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by Tanu Shree Singh

‘Last three years have been a struggle after Mom passed away. Darkless brought a sense of calm to me. That I am okay. That I will be okay,’ a woman my age wrote in a few days back.

‘I read this to my boy. After we turned the last page, he gave me the tightest hug though he had been at loggerheads with me the entire day!’ said another.

And then there have been the responses at various sessions with kids:

‘Dying scares me.’

‘I am scared that my pet dog won’t come back from hospital.’

‘My Dadi is too sick.’

Darkless || Tanu Shree Singh, Sandhya Prabhat (Illustrator)

The conversations amaze me, stump me, but mostly worry me since most of the children also confess that they have never talked to anyone about it.

It has been more than four months since the book came out and never had I anticipated that it would reach people across age groups, across fears and across life situations. It is surreal and humbling at the same time. And when someone somewhere reaches out to let me know that the book helped them reach out or find inner peace, it makes all the phases of uncertainty before it came out totally worth it.

People often ask if any personal tragedy or fear prompted me to write Darkless. Although, all of us have our own bags full of fears and worries, this book didn’t come from that bag. It came out of a telephone conversation with a friend, Vaani Arora, who was working on some story based on the concept of light and dark as part of a STEM series. I saw light as something that seemed bright and colorful when the heart felt light. And when clouds of uncertainty, fear or worries visited, everything got dark. The story continued long after she hung up. I wrote it and sent it to a number of places only to be handed one rejection after another. Most thought that it was too dark or made no financial sense and so on.

I forgot all about it too for a couple of years. And then out of the blue I sent it to Pickle Yolk Books. Rest as they is a mad slice of history. We all put our hearts into the books – Sandhya with her sensitive illustrations, Richa with her impeccable editing and ideas and finally Sohini for putting her faith in the book. And then the hunt for the right title began! We brainstormed different options and out of the blue, Parag from Penguin said ‘Darkless’! We literally pounced at it. I have always maintained that books are a product of good teamwork and this one is a perfect example of that.

Darker emotions are often brushed under the carpet, more so when it comes to children, since we assume that they do not feel the depth of it or that they need to be protected from them. We hide them from uncomfortable situations and questions. We do that thinking that we are keeping them safe from whatever life throws at them. The truth is that somewhere, we are in denial. We don’t want to face the realities ourselves, mostly out of uncertainties and fears, and so rather than befriending and eventually accepting our own demons, we choose to ignore. The children, meanwhile, deal with their own solitary clouds in whatever way they can. Sometimes they accept the cloud as a part of themselves.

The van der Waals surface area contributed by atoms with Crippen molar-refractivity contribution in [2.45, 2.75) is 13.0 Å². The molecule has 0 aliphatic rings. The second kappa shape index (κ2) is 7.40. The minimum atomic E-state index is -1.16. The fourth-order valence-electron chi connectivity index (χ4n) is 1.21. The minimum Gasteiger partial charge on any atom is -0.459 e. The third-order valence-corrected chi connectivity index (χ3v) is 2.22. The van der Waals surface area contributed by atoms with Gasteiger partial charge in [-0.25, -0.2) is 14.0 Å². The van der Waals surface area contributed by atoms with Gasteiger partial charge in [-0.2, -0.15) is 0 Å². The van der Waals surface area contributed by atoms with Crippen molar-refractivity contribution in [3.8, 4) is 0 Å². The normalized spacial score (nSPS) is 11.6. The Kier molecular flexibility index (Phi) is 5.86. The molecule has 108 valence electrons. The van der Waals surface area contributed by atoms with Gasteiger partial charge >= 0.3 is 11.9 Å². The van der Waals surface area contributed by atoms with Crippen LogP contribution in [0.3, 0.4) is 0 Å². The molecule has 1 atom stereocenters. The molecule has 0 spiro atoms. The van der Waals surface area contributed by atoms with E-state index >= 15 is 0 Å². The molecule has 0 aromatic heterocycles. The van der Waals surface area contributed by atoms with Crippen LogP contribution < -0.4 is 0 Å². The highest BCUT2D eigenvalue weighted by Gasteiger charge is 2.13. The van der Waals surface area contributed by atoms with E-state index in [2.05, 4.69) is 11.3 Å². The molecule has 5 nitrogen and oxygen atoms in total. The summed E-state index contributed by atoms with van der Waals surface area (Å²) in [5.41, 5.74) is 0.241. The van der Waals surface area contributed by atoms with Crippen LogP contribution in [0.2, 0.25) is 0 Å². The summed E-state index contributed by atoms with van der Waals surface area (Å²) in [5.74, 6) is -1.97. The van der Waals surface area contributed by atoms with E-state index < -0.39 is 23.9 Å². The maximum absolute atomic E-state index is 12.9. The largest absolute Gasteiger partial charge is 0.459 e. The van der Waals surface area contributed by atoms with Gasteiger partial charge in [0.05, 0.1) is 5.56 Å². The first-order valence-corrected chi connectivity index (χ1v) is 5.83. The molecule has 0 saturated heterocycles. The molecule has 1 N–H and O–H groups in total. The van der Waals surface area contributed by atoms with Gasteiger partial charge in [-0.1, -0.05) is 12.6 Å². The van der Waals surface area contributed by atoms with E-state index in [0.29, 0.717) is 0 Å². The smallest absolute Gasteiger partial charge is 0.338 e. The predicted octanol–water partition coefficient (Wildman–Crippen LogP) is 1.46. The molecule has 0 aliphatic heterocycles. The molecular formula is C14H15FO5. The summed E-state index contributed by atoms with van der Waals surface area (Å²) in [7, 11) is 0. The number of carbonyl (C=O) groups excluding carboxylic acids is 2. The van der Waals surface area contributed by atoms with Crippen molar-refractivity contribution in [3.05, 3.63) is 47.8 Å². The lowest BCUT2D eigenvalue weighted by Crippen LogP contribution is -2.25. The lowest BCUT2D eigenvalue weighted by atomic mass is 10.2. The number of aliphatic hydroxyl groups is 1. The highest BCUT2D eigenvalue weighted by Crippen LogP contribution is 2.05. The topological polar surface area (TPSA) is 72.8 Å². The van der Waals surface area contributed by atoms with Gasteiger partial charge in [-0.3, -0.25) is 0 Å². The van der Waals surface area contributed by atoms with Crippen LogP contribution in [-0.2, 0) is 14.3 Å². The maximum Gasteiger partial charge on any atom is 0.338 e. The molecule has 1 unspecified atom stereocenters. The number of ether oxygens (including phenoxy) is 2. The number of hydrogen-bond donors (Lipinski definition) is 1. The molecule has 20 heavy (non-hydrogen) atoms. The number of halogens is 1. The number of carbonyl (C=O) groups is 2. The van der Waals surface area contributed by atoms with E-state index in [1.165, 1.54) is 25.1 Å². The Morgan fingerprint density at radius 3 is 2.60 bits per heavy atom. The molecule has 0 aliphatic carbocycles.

What we – the grown-ups – forget is that kids are just regular people. They experience all emotions as adults do, with similar intensities. The sessions that I have done so far around the book have been an eye-opener. From first graders to teenagers, all start the conversation about anxiety, stress and fear with innocuous things like worms, lightning, and bad dreams, and soon quiet conversations around deeper, bigger fears follow; things that they normally do not talk to anyone about. From fear of dying, being left alone, to anxiety around a sick family member and even the mortal fear of losing them – everything tumbles out. When asked what they do when they are gripped by these worries, most had little to say. They mostly kept quiet, mostly buried it.

Through this book, I hope to give the quiet ones a way forward, some tools to deal with the grief, a small step out of their own worry clouds. We need these conversations on fears, on worries, on friends like Ani’s who don’t give up, on the importance of being in the present, and being gratefully aware of the good things in life, no matter how small they are; just like the dust fairies that Ani loved to spot.

‘Ma’am,’ a little girl approached me after a recent session and asked, ‘can I please hug you?’ I received one of the warmest hugs in a long time. ‘I get scared of having no friends too,’ she whispered. ‘But I will be okay, thank you.’ Moments like these make all the drafts that I wrote, all the words I let go of, and the ones I stood by while we made the book, totally worth it.

My hope for this book is not multiple editions or a position in bestsellers’ list. My hope for it is that it helps a child rekindle hope and allows some grown-up somewhere to shed some happy tears and heal.

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